When the Medici was deposed in Machiavelli hoped for a new government post. However, now the republican government distrusted him for his previous association with the Medici.
Machiavelli's political writings became more widely known in the second half of the 16th century. When considered dangerous, they were placed in on the Church Index of officially banned books. The Prince was condemned by the Pope and its viewpoints gave rise to the well-known adjective machiavellian, a synonym for political maneuvers marked by cunning, duplicity, or bad faith.
This interpretation of Machiavelli's thought is now being challenged on the grounds that it does not take into account any of his works other than The Prince and does not consider the political situation in Italy when he was writing. From to , Machiavelli was employed as a historiographer.
Niccolo Machiavelli died in Florence on June 21, The above biography is copyrighted. Do not republish it without permission.
The Prince may seem intimidating at first glance and even at the second but has anyone noticed further significance to the work? Why did it exist so long in the international literary eye? I would argue that it claims importance due to not how many battles Machiavelli can list off but what it teaches not only on the battlefield and political realm but serves also as a psychology textbook in saying "this is how the masses think and this is how a leader responds in such and such a case.
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My first question is about "Mandragola" by Machiavelli. And how can i compare this comedy whith the ones by Moliere? My question is, what were the political situations, which prompted Machiavelli to write the Prince? I mean, I know that at the time, Italy was humiliated because so many others from foreign countries were coming in and ruling their states. Does anyone know exactly what a tenet is, or an example of one that can be found in Niccolo Machiavelli's, The Prince?
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Republics need the kind of leaders that Machiavelli describes in The Prince. Nor do those who are left alone feel grateful.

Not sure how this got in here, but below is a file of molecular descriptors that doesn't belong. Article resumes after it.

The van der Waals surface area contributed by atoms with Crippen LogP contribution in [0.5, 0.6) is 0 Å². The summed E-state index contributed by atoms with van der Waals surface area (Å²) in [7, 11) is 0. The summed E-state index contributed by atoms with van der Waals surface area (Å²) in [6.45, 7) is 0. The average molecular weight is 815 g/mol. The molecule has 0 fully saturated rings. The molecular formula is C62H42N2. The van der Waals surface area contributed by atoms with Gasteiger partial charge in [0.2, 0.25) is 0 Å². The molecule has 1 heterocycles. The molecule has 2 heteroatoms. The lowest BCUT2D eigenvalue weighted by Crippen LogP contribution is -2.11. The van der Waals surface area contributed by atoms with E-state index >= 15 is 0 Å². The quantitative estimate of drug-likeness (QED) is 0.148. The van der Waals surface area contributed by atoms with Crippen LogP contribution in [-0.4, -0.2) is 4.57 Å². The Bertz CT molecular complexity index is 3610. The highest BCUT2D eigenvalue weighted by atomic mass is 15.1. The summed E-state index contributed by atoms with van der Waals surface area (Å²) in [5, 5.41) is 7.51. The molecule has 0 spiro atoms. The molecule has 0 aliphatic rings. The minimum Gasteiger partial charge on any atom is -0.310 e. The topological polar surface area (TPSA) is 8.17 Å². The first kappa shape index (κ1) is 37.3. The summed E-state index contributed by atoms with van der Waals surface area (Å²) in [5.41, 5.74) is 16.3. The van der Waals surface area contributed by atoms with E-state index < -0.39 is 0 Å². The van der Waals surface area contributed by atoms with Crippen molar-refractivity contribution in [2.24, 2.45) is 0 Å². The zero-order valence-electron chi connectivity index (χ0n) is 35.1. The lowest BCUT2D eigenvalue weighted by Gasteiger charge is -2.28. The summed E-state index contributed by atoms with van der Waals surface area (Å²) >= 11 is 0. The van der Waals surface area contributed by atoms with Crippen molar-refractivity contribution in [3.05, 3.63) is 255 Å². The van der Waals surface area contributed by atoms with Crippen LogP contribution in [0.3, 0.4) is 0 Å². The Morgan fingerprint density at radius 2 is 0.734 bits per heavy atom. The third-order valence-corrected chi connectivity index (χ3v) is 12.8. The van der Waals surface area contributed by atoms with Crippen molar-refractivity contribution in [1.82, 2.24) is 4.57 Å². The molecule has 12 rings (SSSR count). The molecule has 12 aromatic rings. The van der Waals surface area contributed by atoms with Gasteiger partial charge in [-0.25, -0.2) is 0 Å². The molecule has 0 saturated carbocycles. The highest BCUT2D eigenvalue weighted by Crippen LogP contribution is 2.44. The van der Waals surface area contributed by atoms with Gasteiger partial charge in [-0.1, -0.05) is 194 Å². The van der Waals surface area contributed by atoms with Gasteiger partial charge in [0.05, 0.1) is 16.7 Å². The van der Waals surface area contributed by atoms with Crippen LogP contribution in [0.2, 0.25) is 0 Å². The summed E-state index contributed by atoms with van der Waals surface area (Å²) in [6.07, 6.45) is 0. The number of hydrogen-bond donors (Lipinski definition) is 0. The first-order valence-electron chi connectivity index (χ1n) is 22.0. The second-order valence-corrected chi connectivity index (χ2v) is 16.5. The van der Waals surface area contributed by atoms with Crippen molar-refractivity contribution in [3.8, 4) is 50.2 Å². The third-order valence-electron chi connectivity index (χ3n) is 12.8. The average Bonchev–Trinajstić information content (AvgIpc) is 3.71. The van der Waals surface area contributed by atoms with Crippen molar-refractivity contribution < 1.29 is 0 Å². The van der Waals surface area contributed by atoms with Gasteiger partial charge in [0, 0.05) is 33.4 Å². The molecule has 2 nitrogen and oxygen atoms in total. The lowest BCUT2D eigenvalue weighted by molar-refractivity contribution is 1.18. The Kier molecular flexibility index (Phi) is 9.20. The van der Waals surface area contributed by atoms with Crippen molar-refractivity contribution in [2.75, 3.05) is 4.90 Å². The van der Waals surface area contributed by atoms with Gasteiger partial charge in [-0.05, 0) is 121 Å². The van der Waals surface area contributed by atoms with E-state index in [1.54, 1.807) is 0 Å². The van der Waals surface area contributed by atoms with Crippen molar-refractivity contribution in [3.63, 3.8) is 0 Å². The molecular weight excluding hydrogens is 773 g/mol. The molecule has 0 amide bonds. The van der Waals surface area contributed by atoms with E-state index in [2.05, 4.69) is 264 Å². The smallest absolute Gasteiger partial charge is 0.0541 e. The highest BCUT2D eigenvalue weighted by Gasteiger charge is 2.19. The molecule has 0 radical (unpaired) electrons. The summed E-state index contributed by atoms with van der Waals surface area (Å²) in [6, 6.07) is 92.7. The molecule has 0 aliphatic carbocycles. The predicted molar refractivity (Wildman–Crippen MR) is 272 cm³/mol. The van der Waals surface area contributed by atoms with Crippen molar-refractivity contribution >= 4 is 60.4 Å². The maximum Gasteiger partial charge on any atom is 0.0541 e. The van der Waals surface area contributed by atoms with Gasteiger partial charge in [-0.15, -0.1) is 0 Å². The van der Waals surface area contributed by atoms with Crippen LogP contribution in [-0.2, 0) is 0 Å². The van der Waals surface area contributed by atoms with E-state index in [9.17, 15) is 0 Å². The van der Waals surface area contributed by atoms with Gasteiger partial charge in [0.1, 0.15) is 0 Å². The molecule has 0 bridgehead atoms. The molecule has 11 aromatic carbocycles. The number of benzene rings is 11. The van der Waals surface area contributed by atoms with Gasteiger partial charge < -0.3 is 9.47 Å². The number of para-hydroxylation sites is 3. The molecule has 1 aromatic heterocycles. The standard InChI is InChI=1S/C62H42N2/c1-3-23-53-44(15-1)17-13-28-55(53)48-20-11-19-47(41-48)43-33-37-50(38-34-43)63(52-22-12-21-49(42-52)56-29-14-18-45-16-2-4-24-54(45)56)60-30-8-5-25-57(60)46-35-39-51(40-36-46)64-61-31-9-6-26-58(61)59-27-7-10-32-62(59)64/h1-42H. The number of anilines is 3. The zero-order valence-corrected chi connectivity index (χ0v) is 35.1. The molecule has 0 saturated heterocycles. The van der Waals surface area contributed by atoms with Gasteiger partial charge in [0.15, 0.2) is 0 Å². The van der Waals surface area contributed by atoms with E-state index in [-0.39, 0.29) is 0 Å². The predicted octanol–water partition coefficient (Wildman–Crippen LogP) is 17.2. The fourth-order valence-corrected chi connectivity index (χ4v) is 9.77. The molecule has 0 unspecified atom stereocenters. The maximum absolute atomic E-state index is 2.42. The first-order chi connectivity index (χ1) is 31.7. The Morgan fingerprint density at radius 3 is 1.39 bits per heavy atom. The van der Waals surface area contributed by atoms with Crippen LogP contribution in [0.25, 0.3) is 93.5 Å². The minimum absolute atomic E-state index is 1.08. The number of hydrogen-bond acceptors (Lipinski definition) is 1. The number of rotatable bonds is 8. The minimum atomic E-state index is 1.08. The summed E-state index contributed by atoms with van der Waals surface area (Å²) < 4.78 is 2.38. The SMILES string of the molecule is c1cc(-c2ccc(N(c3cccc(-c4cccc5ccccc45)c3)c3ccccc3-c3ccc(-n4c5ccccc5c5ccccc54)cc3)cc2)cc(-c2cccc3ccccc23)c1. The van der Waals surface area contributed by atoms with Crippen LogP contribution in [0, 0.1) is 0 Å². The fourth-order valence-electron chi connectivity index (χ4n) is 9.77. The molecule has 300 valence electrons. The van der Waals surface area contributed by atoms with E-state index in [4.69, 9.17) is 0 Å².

To reform a corrupt state presupposes a good man, but to become a prince presupposes a bad man. Good men, Machiavelli claims, will almost never get power, and bad men will almost never use power for a good end. Yet, since republics become corrupt when the people lose the fear that compels them to obey, the people must be led back to their original virtue by sensational executions reminding them of punishment and reviving their fear.
The apparent solution to the problem is to let bad men gain glory through actions that have a good outcome, if not a good motive. In the Discourses on Livy , Machiavelli favours the deeds of the ancients above their philosophy; he reproaches his contemporaries for consulting ancient jurists for political wisdom rather than looking to the actual history of Rome. He argues that the factional tumults of the Roman republic, which were condemned by many ancient writers, actually made Rome free and great.
Moreover, although Machiavelli was a product of the Renaissance—and is often portrayed as its leading exponent e. His emphasis on the effectual truth led him to seek the hidden springs of politics in fraud and conspiracy, examples of which he discussed with apparent relish. It is notable that, in both The Prince and the Discourses on Livy , the longest chapters are on conspiracy.
Throughout his two chief works, Machiavelli sees politics as defined by the difference between the ancients and the moderns: The moderns are weak because they have been formed by Christianity, and, in three places in the Discourses on Livy , Machiavelli boldly and impudently criticizes the Roman Catholic church and Christianity itself.
But Machiavelli leaves it unclear whether he prefers atheism, paganism, or a reformed Christianity, writing later, in a letter dated April 16, only two months before his death: His history, moreover, takes place in a nonhistorical context—a contest between virtue and fortune. The Art of War , one of only a few works of Machiavelli to be published during his lifetime, is a dialogue set in the Orti Oricellari, a garden in Florence where humanists gathered to discuss philosophy and politics.